Mercurio, now 54, lives with the producer Elaine Cameron, they have two children and, these days, he’s mostly at peace with the BBC. “I’m very grateful for the support I get from some people within the BBC,” he says. “I feel a certain sense of loyalty towards them and I enjoy collaborating with them, but there are plenty of people within the BBC who aren’t fans of my work, and people I wouldn’t take material to.”
He’s quick to credit Piers Wenger, the present head of drama, for sticking by his series Bodyguard when its fate was in doubt. “Some people liked it within the BBC and some didn’t,” he says. “It was on a knife edge. Piers could have stopped it because of that.”
When he first pitched Line of Duty, Mercurio was an outsider as far as the industry was concerned. Born in Nelson, Lancashire, the son of Italian immigrants, and brought up in the West Midlands, he wasn’t in the bubble of public school and Oxbridge that produces many television executives. “A lot of people who are involved in making decisions have gone through the same kind of background, been to the same universities, even to the same school,” he says. “Then you have a situation where someone like me comes from a working-class background. I didn’t go through any kind of creative training. I came at things from the outside.”
Was that the attraction of creating a police drama set in a fictional English city where there are apparently no posh people? “No, it’s not that,” he says. “If you work in media, you might end up with a distorted view of how many people come from a privileged background. Actually, it’s because most police officers come from a working-class background, and most criminals do.”
In 2012, already lauded for the RTS-winning medical drama Bodies, he was searching for a new way to write about the police. “We were looking at police misconduct, taking real-world examples to allow us to construct something that felt credible and relevant. The same applies to the portrayal of criminality. The fact is that the tentacles of organised crime spread throughout society and many of us don’t experience it, or we don’t know we’re experiencing it. We don’t know we’re witnessing it, but it’s still present.”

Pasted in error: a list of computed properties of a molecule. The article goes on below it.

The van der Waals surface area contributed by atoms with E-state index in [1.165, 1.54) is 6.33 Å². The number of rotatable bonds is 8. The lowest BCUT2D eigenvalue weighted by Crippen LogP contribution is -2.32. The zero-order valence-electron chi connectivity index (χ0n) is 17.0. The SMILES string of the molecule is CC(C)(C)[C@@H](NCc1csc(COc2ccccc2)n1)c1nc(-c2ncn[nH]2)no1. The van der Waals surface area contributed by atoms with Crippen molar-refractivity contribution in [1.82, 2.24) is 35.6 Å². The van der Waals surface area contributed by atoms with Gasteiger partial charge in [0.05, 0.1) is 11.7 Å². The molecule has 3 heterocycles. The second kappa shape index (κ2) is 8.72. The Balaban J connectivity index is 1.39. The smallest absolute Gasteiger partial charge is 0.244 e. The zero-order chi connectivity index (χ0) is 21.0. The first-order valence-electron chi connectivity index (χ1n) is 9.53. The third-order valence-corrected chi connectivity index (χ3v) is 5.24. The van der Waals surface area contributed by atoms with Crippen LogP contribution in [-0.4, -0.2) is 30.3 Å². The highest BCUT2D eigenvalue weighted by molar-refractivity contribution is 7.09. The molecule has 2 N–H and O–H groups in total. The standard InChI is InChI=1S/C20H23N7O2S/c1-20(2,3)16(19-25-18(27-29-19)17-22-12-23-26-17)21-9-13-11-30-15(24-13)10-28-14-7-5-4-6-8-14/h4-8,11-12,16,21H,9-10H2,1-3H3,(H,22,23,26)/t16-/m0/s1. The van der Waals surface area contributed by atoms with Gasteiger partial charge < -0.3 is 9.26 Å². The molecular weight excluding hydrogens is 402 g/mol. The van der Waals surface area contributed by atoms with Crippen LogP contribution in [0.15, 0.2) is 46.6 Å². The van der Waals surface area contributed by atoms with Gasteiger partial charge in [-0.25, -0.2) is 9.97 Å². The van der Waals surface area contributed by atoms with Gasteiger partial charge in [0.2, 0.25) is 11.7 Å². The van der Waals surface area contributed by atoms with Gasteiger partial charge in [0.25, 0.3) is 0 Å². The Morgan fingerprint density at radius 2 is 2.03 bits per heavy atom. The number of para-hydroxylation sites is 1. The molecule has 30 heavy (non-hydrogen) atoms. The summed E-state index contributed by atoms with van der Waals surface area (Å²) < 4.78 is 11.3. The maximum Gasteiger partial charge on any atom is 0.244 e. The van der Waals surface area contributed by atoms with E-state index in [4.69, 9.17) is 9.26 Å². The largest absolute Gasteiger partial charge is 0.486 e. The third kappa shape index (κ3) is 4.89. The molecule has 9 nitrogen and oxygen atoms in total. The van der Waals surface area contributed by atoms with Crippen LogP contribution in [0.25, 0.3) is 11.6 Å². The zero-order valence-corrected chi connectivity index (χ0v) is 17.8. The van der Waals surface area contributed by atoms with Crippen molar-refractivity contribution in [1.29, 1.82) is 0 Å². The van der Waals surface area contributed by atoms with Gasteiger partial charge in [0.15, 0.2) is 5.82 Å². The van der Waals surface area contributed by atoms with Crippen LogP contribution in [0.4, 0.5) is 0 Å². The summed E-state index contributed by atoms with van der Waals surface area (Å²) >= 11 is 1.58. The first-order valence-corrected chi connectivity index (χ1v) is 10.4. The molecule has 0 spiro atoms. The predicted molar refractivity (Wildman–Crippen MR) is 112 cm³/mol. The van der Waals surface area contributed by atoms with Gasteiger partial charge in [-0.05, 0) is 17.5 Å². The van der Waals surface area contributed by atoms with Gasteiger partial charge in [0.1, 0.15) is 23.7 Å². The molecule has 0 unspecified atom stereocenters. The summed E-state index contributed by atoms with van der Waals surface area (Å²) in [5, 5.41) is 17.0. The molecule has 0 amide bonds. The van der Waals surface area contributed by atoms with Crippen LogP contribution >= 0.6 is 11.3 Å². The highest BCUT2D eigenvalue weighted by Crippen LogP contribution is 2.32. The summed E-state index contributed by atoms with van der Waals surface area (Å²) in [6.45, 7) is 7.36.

Eight years later the first series is still a visceral experience. Trust me, you’ll grip the sofa and, occasionally, you will flinch. Throats are cut, fingers are removed with bolt-cutters, men are hanged from lamp posts. Corpses are stored in freezers. Mercurio knows about physical trauma and wounds; he trained as a medic in the RAF and was working as an NHS hospital doctor until the success of his medical drama Cardiac Arrest in 1994. For a moment he even considered helping the NHS out during the COVID-19 crisis. “I went onto the NHS England website to look at what their recruitment criteria were,” he says. “But someone like me who hasn’t practised medicine for 25 years now would have very little value.”
Better to stick to what he’s good at then. Series six of Line of Duty, starring Kelly Macdonald as the possibly compromised DCI Joanne Davidson, is presently on hold due to the corona crisis. Will it look corona-compliant? “We’re still discussing it,” he says. “We shot for four weeks pre-lockdown in the early stages of the pandemic. At that point we were shooting a representation of life as it was, there was no social distancing, no mask wearing. Clearly that’s not the world we’re currently in, but what no one knows is how long we are in this fight.”
If you want to know if DI Fleming will wear a mask, then best wait, perhaps, until Mercurio’s local curry house re-opens. I ask him if any great ideas, jotted down on korma-splattered napkins, have ever gone missing. Hastings really is H, or John Corbett doesn’t actually die?
“I put my ideas into my phone,” says Mercurio. “They don’t get lost.”
This interview originally appeared in the Radio Times magazine. For the biggest interviews and the best TV listings subscribe to Radio Times now and never miss a copy. If you’re looking for more to watch, check out our TV Guide.